Both fixtures in the photos are produced by Power Custom. I think I ordered them from Midway USA. I used the Minutoyo dial indicator because it is the specific one that Power Custom recommended to easily fit the fixture. Because it mounts upside down, the dial indicator comes with a special spring that you install that allows constant contact with the extractor rod. It may be the Minutoyo Series 0 model.

Items like these are expensive but so are my older S&W revolvers. Since qualified revolver gunsmiths are becoming rare, it is important to me that any work get performed correctly and with the right tools.
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Old 02-12-2024, 11:44 AM
Protocall_Design Protocall_Design is offline
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It would probably be easier to use a magnetic base holding the indicator and standing on the base of the fixture than trying to cobble up something with the granite base. You can get a small lug back indicator with 1/4" of travel that bolts to the fixture, as shown in post #4. That is the best setup of all.
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Old 02-12-2024, 12:22 PM
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FYI, here is a photo of the Mitutoyo model number.
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File Type: jpg Extractor Rod Mitutoya.jpg (167.0 KB, 23 views)
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Old 02-12-2024, 04:47 PM
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Another almost esential tool is a PanaVice, very useful tool. Dont forget blue sharpies or Dykem. Sharpies are cheaper.
I did the very same thing youre now doing. I still need the crane tool too. I also bought several cutters for the crane, both for the face and inside the barrel. Alsi got a rod for checking the line-up of the crane with the hole in the recoil sheild, also for supporting the barrel of the crane when stretching, with the stretching tool. I also bought the Brownells facing kit with a bunch of extra cutters, laps, lapping compounds and a bunch of other tools to do the best work I can do on my own guns. Im most assuredly no gunsmith but my revolvers I dont believe could operate much nicer, at least not by anything Im brave enough to attempt at home.
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Old 02-13-2024, 03:08 PM
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One thing to note about the Extractor Rod & Yoke Alignment Tool, it will not fit a J frame.
You will need to make that part for yourself, or get it done.
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Old 02-13-2024, 04:05 PM
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I bench mat is nice to have for handgun work. I use exterior rubber door mats from The Home Depot.
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Old 02-13-2024, 11:54 PM
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Here are the measurements for the J-frame yoke liners. I don't believe these are available for sale anywhere.

The alignment liner for the model 34/63 is a bit different. I can post those measurements also if needed.




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Old 02-14-2024, 12:37 PM
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Quote:
Originally Posted by armorer951 View Post
Here are the measurements for the J-frame yoke liners. I don't believe these are available for sale anywhere.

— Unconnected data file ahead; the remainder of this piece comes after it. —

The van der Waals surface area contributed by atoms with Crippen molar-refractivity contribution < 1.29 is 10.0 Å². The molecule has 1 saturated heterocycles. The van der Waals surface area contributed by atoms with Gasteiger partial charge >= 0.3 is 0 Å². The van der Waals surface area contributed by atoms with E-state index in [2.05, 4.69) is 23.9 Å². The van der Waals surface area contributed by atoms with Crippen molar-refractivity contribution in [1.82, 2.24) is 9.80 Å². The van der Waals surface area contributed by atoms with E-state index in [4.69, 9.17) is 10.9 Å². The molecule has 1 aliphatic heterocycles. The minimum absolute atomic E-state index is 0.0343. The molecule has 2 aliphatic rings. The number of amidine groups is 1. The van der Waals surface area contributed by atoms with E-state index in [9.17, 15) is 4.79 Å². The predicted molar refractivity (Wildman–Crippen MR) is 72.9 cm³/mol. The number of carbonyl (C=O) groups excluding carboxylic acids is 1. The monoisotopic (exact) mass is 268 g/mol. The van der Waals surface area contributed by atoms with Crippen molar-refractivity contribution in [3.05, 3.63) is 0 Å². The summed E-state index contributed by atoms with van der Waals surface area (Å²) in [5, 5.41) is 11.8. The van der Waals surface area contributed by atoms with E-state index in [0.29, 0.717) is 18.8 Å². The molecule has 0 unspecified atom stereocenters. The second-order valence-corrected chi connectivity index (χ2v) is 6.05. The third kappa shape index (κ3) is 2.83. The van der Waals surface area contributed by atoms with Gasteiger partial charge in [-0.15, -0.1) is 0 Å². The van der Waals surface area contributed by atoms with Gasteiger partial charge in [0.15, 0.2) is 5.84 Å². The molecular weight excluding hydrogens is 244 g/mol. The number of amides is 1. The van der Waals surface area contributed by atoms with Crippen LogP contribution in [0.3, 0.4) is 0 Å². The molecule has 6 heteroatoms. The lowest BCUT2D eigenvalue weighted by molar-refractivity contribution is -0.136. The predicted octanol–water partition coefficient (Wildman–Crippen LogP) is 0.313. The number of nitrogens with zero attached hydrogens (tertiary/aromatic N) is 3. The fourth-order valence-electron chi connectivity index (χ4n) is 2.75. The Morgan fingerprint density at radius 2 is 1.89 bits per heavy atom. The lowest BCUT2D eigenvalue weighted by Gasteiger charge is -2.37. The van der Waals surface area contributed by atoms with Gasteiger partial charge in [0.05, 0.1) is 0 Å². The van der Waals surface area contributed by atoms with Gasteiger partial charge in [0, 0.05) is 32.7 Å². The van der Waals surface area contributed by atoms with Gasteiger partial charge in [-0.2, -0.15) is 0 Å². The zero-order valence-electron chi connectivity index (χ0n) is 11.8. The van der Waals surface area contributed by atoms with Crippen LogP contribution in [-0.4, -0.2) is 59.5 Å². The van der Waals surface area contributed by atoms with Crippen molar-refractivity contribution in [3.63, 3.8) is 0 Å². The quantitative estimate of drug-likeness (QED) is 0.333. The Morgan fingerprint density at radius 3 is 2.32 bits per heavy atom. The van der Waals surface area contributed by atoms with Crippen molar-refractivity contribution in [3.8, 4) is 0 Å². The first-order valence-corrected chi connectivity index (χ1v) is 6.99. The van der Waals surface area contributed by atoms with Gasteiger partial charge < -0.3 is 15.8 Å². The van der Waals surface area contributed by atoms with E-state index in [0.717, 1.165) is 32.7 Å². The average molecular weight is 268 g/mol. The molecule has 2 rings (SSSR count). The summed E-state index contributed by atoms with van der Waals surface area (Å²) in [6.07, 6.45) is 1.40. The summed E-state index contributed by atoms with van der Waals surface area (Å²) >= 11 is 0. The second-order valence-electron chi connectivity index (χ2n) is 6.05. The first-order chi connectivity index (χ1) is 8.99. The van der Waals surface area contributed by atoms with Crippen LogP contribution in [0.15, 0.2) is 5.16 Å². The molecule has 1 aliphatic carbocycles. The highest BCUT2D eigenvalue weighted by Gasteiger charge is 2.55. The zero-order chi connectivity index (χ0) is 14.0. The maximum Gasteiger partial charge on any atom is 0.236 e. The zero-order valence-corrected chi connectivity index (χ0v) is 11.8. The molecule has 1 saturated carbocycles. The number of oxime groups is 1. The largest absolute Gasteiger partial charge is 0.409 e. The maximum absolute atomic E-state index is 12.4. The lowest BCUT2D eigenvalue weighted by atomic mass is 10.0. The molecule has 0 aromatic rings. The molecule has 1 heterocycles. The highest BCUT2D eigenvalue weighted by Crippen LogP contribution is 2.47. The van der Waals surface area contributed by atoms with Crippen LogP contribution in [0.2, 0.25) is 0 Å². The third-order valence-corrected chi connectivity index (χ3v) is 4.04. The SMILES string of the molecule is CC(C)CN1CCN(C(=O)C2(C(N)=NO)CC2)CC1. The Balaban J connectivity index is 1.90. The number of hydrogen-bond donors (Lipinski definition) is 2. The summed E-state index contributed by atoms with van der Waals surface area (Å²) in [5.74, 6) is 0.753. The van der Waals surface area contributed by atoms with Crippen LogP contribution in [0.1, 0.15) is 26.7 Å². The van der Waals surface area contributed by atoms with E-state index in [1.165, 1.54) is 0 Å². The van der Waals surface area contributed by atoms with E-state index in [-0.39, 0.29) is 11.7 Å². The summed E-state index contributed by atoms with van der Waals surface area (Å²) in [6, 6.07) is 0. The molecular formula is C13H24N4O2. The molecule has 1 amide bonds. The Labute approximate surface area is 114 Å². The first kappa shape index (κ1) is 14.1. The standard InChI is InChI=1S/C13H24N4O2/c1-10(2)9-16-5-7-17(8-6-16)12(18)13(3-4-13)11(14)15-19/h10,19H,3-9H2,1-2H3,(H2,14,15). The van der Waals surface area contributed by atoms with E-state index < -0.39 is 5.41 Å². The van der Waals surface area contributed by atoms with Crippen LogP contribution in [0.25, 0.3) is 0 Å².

The alignment liner for the model 34/63 is a bit different. I can post those measurements also if needed.




Thanks for this.
Yes, I would like see the 34/63 numbers.
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Old 02-14-2024, 02:08 PM
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Default Yoke liner/alignment tool Model 34/63

Here's the specs for the liner/yoke alignment tool for the model 34/63.

Pretty crude, but the photo is easier than actually doing a drawing.








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Old 02-15-2024, 04:41 AM
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Thanks.
It passes the "It works" test.
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Old 02-15-2024, 07:21 AM
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Are the decimals in the wrong place on the J frame tool lower right hand side?

I make most of my own tools.

Last edited by steelslaver; 02-15-2024 at 07:23 AM.
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Old 02-15-2024, 10:15 AM
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Quote:
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Are the decimals in the wrong place on the J frame tool lower right hand side?

I make most of my own tools.


Steelslaver....thanks for catching those rogue decimal points.

Update:

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Old 02-15-2024, 02:37 PM
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Quote:
Originally Posted by OutWest50 View Post
Just as you mentioned, the fixture used to straighten ejector rods is very handy. Also, a small fixture used to set the sear clearance is handy.
Where can I find these fixtures?
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Old 02-15-2024, 04:42 PM
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I don’t know how to get by with so few tools….an assortment of bench blocks is handy. I have a precision micrometer vise with Pyrex rails for filing and stoning small parts.
It is important to have good punches and correct type and size for the job.
Harbor freight don’t cut it working on quality fire arms. If screw driver or punch don’t fit, grind it to fit. I’ve got dozens of gun screw drivers of all the popular brands. If I had it to do over I would go for the replaceable bit type.
Saw video the other day of guy changing springs in CZ rifle trigger, $800 rifle with at least $400 scope. He did take it out of stock, only because he had to. Then unsupported started trying to beat pin out of trigger unit while still on action. He was using a drill bit for a punch and beating it with a claw hammer. He beat the snot out of it, broke a new hardware store punch. All this the guy puts on You Tube like he is a master gunsmith. You got to have good and correct tools for the job. If you don’t take your time, you are wasting your time.